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Thread: Dinner Rolls with an Egg Shell type of crust

  1. #1
    Member SewSassy's Avatar
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    Dinner Rolls with an Egg Shell type of crust

    We were recently on a cruise and one of the things that was memorable (other than the sun and warm weather) were dinner rolls. They were both white and whole wheat with a crust that shattered like egg shells. I have tried in the past to make rolls with a crust, but usually end up with an artesian type of roll with a heavy crust. Does anyone have a recipe for this egg shell type of crust roll or any suggestions? TYIA
    Pat

  2. #2
    Super Member Butterflyblue's Avatar
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    What was the interior of the roll like?

    Was the shattery crust smooth all over, or cracked in places? I've seen recipes (dutch tiger bread) that have a mix containing rice flour brushed over the top. It cracks as the roll rises during baking.

    It doesn't sound like anything I've ever had/made but more information might help.

    It is possible that they were a sort of artisan bread, but the superior steam generated in professional ovens made the crust thinner than you got at home.

  3. #3
    Super Member EasyPeezy's Avatar
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    It's called Dutch Crunch Bread or Tiger Bread. Does it look like this?
    http://www.brighteyedbaker.com/2013/...a-tiger-bread/

  4. #4
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    ​Oh man, now I want homemade bread/rolls and butter!

  5. #5
    Member SewSassy's Avatar
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    Quote Originally Posted by Butterflyblue View Post
    What was the interior of the roll like?

    Was the shattery crust smooth all over, or cracked in places? I've seen recipes (dutch tiger bread) that have a mix containing rice flour brushed over the top. It cracks as the roll rises during baking.

    It doesn't sound like anything I've ever had/made but more information might help.

    It is possible that they were a sort of artisan bread, but the superior steam generated in professional ovens made the crust thinner than you got at home.
    The interior of the roll was soft similar to regular rolls and you probably are right...I don't have the ability to make "superior steam" as in a professional oven. The best I could manage is a spray bottle. The outside of the crust was smooth..The Dutch Crunch or Tiger Bread is "rough" looking and these were very smooth. Thanks for all of your help
    Pat

  6. #6
    Super Member Butterflyblue's Avatar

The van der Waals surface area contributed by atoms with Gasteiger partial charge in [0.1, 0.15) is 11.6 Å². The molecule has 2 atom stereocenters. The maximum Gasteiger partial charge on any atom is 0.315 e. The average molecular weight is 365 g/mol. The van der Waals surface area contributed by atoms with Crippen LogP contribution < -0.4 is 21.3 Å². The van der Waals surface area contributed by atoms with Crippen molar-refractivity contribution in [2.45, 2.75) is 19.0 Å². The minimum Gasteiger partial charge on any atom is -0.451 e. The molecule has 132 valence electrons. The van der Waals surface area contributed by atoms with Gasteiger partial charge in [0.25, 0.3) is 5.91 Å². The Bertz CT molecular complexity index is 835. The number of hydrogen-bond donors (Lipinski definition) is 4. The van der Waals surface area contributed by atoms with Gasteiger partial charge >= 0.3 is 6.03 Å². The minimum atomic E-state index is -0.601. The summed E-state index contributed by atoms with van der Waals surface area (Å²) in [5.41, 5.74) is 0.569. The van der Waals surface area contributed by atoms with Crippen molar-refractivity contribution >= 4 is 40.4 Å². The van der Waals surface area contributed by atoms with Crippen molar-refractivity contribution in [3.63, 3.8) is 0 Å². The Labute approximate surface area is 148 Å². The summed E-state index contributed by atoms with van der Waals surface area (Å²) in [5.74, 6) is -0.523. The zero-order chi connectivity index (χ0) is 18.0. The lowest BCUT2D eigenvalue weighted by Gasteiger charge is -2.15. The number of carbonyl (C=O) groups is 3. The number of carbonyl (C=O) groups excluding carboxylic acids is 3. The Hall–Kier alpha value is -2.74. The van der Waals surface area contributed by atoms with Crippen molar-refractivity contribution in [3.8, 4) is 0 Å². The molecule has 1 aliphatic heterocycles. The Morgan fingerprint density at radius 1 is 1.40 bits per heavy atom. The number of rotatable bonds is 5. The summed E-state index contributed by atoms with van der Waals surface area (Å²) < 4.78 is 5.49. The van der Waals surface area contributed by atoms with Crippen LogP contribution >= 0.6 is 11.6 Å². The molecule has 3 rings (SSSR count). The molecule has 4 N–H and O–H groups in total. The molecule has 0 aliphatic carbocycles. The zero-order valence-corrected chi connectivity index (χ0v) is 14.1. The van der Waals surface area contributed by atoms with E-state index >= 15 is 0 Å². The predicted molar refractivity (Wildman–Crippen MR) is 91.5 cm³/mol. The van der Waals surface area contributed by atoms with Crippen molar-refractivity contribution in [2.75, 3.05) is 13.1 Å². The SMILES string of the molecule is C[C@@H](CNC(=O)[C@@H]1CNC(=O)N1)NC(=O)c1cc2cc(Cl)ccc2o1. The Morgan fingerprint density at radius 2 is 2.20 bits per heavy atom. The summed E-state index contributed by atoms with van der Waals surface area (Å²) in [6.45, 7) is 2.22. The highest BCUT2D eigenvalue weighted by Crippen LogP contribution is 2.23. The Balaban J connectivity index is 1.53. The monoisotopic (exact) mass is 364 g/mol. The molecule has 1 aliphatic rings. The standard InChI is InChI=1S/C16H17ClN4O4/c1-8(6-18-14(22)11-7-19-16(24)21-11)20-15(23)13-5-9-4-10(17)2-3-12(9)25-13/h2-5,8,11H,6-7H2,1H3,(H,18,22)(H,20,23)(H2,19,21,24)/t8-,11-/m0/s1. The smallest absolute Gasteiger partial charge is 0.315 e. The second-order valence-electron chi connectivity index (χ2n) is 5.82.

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    There are a couple of ways to get more steam - one is to preheat a pan or skillet (not one that you care about) on the bottom rack. When you put the bread in to bake, you put a ladle-full of water into the preheated pan. It almost instantly vaporizes. You have to be careful not to burn yourself. Shut the door quickly to trap the steam.

    See, the fact that there is a hard shell/crust makes me think it is a dough without much added fat (oil, eggs, butter, etc.) because all the oils in rolls usually keep the crust soft.

    Sorry, I still have no idea what kind of rolls they were. I'm very intrigued, though.

  7. #7
    Super Member Butterflyblue's Avatar
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    Okay, I did a quick internet search and found a mention of the "Egg Shell Rolls" recipe in Bernard Clayton's "The Complete Book of Breads". Which I own, but it has 300 recipes, so I've never tried this one.

    The description reads "Egg whites, whipped to a light peak, are used in this dough to produce a thin, crisp, paper-shell crust which will keep the rolls fresh and delicious for a long period of time."

    If you want to give the recipe a try, P.M. me and I can copy it out and send to you. There's no mention of steam in the recipe - apparently for this one the secret to the crust is in the egg whites.

  8. #8
    Super Member quiltmom04's Avatar
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    I get a pretty good crust by basting the tops of my rolls with beat up egg white and about a tsp water. Then you can add a shallow pan of water in the oven to give off steam. I've heard throwing in an ice cube works, but I've never tried it.

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    Junior Member daisylil's Avatar
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    Look up crusty european hard rolls , they take forever to make but Mmmmmmmm we call them HardBakes in the UK

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    Another receipe to try with the chocolate gravy! It is going to be a very good day.
    Quilter 68 who is now 69/and now 70

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